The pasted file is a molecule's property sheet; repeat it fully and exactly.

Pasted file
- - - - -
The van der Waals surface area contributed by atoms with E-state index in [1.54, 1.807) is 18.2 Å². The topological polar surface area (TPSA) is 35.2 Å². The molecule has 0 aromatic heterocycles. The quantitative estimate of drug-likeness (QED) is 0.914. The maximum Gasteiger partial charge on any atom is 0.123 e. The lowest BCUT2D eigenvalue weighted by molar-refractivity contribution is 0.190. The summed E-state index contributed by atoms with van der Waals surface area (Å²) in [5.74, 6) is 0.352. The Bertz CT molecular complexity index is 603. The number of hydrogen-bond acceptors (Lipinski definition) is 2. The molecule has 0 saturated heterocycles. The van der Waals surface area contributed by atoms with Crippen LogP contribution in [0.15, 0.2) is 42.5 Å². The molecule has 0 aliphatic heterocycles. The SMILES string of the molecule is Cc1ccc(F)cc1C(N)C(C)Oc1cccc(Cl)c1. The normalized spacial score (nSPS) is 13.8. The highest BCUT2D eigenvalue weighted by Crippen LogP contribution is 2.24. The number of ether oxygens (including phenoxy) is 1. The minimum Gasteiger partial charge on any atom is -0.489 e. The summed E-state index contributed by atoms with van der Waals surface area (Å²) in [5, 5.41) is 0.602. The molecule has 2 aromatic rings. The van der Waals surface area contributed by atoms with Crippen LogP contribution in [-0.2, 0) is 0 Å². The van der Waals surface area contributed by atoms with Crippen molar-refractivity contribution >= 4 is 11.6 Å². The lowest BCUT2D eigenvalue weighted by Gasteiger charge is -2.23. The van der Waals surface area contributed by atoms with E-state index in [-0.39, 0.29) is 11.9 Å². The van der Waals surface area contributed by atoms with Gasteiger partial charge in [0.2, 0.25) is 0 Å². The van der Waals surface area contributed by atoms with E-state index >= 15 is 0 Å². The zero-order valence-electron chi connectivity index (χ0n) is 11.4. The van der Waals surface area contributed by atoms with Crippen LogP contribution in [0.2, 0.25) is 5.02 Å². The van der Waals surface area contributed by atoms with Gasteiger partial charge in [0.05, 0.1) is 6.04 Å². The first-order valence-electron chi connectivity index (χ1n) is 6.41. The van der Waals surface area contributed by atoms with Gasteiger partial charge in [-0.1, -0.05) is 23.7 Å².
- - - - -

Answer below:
The van der Waals surface area contributed by atoms with E-state index in [1.54, 1.807) is 18.2 Å². The topological polar surface area (TPSA) is 35.2 Å². The molecule has 0 aromatic heterocycles. The quantitative estimate of drug-likeness (QED) is 0.914. The maximum Gasteiger partial charge on any atom is 0.123 e. The lowest BCUT2D eigenvalue weighted by molar-refractivity contribution is 0.190. The summed E-state index contributed by atoms with van der Waals surface area (Å²) in [5.74, 6) is 0.352. The Bertz CT molecular complexity index is 603. The number of hydrogen-bond acceptors (Lipinski definition) is 2. The molecule has 0 saturated heterocycles. The van der Waals surface area contributed by atoms with Crippen LogP contribution in [0.15, 0.2) is 42.5 Å². The molecule has 0 aliphatic heterocycles. The SMILES string of the molecule is Cc1ccc(F)cc1C(N)C(C)Oc1cccc(Cl)c1. The normalized spacial score (nSPS) is 13.8. The highest BCUT2D eigenvalue weighted by Crippen LogP contribution is 2.24. The number of ether oxygens (including phenoxy) is 1. The minimum Gasteiger partial charge on any atom is -0.489 e. The summed E-state index contributed by atoms with van der Waals surface area (Å²) in [5, 5.41) is 0.602. The molecule has 2 aromatic rings. The van der Waals surface area contributed by atoms with Crippen LogP contribution in [-0.2, 0) is 0 Å². The van der Waals surface area contributed by atoms with Crippen molar-refractivity contribution >= 4 is 11.6 Å². The lowest BCUT2D eigenvalue weighted by Gasteiger charge is -2.23. The van der Waals surface area contributed by atoms with E-state index in [-0.39, 0.29) is 11.9 Å². The van der Waals surface area contributed by atoms with Gasteiger partial charge in [0.2, 0.25) is 0 Å². The van der Waals surface area contributed by atoms with E-state index >= 15 is 0 Å². The zero-order valence-electron chi connectivity index (χ0n) is 11.4. The van der Waals surface area contributed by atoms with Crippen LogP contribution in [0.2, 0.25) is 5.02 Å². The van der Waals surface area contributed by atoms with Gasteiger partial charge in [0.05, 0.1) is 6.04 Å². The first-order valence-electron chi connectivity index (χ1n) is 6.41. The van der Waals surface area contributed by atoms with Gasteiger partial charge in [-0.1, -0.05) is 23.7 Å².